How to tell if your tree fern is dead
Tree ferns, which are also called Cyathea australis and Dicksonia Antarctica, look like combinations of large ferns and palm trees. Tree ferns can reach heights of between 11.7 and 14,7 m (39 and 49 feet), hence their name. They are tropical plants that grow in moist, shady location such as in a rainforest.
Tree ferns planted outside in areas that aren't tropical require winter protection to survive. If you have a tree fern that looks dead, there are some ways to tell whether it will regrow.
Examine the fronds located at the top of the tree fern's main trunk and look for any area that is still green. If the fronds are completely brown and brittle to the touch, the tree fern is dead. If there are any areas of green on the fronds, the tree is still alive and may revive.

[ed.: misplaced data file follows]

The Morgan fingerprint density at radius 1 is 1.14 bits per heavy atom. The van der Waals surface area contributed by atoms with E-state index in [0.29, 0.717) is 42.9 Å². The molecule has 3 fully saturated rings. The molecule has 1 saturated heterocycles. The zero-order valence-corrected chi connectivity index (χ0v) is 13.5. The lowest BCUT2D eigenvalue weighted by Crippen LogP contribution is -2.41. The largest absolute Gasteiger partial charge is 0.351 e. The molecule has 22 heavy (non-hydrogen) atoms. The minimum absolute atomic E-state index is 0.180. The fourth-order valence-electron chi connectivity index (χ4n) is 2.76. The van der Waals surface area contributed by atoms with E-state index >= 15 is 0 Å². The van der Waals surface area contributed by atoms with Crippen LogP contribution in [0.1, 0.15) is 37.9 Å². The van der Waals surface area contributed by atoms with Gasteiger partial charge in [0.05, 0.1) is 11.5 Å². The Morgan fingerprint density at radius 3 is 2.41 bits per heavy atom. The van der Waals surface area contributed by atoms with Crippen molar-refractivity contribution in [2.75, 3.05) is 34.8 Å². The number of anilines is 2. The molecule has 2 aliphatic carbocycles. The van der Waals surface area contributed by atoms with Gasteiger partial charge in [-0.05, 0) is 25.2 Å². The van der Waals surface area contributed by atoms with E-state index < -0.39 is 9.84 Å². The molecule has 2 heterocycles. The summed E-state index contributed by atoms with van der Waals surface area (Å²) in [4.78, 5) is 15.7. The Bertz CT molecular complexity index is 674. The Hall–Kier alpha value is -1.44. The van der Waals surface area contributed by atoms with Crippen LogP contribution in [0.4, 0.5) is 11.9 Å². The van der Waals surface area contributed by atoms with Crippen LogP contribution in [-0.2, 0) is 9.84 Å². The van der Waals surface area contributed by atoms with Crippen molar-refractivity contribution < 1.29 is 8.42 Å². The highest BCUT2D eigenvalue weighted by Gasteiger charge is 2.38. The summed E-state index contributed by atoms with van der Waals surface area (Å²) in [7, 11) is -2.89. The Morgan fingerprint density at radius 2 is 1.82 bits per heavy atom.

- Tree ferns, which are also called Cyathea australis and Dicksonia Antarctica, look like combinations of large ferns and palm trees.
- If the fronds are completely brown and brittle to the touch, the tree fern is dead.
Look at the very top centre of the tree fern, which is called the crown. You may need a ladder to do this if the tree is tall. Look for areas of green growth in the crown, which indicates the tree fern is still alive. If no green is seen in the crown, the tree is dead.
Avoid pruning any dead areas on the tree fern until the temperatures rise in the spring. If no green growth occurs in the spring, the fern tree is dead and should be dug up or cut down to prevent it from falling and causing damage.
- If the tree fern looks dead in the winter, do not prune off any damaged limbs until spring to avoid further injury.
Kimberly Johnson is a freelance writer whose articles have appeared in various online publications including eHow, Suite101 and Examiner. She has a degree in journalism from the University of Georgia and began writing professionally in 2001.